Most outfitters that you hunt with in Africa have access to very good skinning facilities with great skinners. In some cases, you will have to skin the trophy in the veld for to logistical reasons – either the animal is shot in mountainous terrain or very far from camp, or the sheer size of the animal won’t allow it to be transported back to camp in one piece. To realise your dream and get your trophy back home, the process after the shot is very important and it is really important that some things are taken care of to prevent damage to your trophy.  Remember, the better you take care of the trophy in the veld, the better it will look on the wall back home. The veld preparation of the trophy will go a long way in determining how the end result will look, and will eliminate a lot of frustration for you and the taxidermist. One of the main complications caused by taxidermy clients is mishandling of specimens in the veld, or  skinners or hunters who make the incorrect cuts on game. Most clients on a safari won’t be part of the skinning process but should be aware about the do’s and don’ts.  Here are a few of them to watch out for.

Rocks are common obsicles. Make sure the rocks doesn’t damage the skin when recovering an animal

General hints after the shot

The biggest issue that ruins a trophy cape or hide is hair loss and decomposition of the skin.    Here are a few tips of things to do when capping a trophy in the veld or back at the skinning shed to prevent it:
  • The most important aspect is: skin as soon as possible and apply salt to prevent hair slip.
  • If you are skinning the trophy in the veld, move your trophy out of direct sunlight as soon as possible. When skinning the trophy in the veld ensure that it is done undercover and out of the sun. Remove the gut as soon as possible, as this will help to cool the carcass.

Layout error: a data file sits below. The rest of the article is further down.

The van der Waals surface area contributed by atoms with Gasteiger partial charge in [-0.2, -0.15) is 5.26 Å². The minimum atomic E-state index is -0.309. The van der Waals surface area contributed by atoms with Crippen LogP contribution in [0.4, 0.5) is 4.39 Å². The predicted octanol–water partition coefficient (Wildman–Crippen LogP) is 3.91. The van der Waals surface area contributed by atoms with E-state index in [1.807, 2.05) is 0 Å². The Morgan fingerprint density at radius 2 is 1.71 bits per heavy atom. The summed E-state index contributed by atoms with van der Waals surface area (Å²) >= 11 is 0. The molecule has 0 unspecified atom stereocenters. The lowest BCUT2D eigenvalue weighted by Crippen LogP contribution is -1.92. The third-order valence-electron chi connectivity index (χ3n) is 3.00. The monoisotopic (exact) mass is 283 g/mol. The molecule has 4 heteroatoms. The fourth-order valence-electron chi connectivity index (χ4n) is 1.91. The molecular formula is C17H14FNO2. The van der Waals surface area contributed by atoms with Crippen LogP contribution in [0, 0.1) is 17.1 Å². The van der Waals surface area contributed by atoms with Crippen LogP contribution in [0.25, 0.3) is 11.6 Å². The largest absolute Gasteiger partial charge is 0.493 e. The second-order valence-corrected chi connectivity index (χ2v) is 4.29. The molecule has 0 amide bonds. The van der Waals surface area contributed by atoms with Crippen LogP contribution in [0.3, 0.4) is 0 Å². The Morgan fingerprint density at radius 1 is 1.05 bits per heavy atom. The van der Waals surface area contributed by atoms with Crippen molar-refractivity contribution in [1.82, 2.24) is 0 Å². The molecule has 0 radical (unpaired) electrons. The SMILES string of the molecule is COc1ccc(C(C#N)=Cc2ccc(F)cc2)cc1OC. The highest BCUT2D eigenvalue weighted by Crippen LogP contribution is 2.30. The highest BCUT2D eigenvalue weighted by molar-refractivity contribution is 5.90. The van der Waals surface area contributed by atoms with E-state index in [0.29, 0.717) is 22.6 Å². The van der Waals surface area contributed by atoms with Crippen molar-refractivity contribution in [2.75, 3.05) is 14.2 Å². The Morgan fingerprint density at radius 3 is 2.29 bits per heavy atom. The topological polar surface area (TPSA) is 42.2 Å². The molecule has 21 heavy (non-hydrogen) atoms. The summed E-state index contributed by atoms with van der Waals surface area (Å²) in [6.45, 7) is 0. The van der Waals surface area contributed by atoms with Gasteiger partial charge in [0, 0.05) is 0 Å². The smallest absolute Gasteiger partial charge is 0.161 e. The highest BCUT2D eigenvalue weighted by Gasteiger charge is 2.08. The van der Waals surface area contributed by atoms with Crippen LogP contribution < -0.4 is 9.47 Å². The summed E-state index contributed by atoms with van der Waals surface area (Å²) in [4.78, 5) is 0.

• Blood is a big cause of hair slip as it contains a lot of bacteria, and the bullet hole needs to be washed as soon as possible to prevent any more blood dripping down the skin.
  • As far as possible, an animal that is destined for taxidermy, whether it’s for a mount or a tanned skin, should NEVER be dragged. If it’s possible, carry the animal or use or canvas to move the animal around in the veld. Even on the back of the recovery vehicle, ensure the animal is protected. The constant rubbing on the vehicle will result in hair being rubbed off if it is not protected.
  • If you are skinning back at the lodge or skinning shed, ensure your trophy is marked properly. This will prevent confusion, as this might be the last time you see your trophy before it is hanging on your wall a few thousand kilometres away. If possible, hang the carcass immediately as this will ensure the hair is off the ground and away from any blood. At this point it will be good to wash away any blood again, if there is any.
  • It is VERY import at this stage that the skinners know exactly what kind of mount you want. It is always better to skin for a full mount if you are not sure whether you want a full or shoulder mount. The reason for this is that the taxidermist can always cut away unwanted skin but he can never add skin. Skinning methods will be dictated by the trophy you require.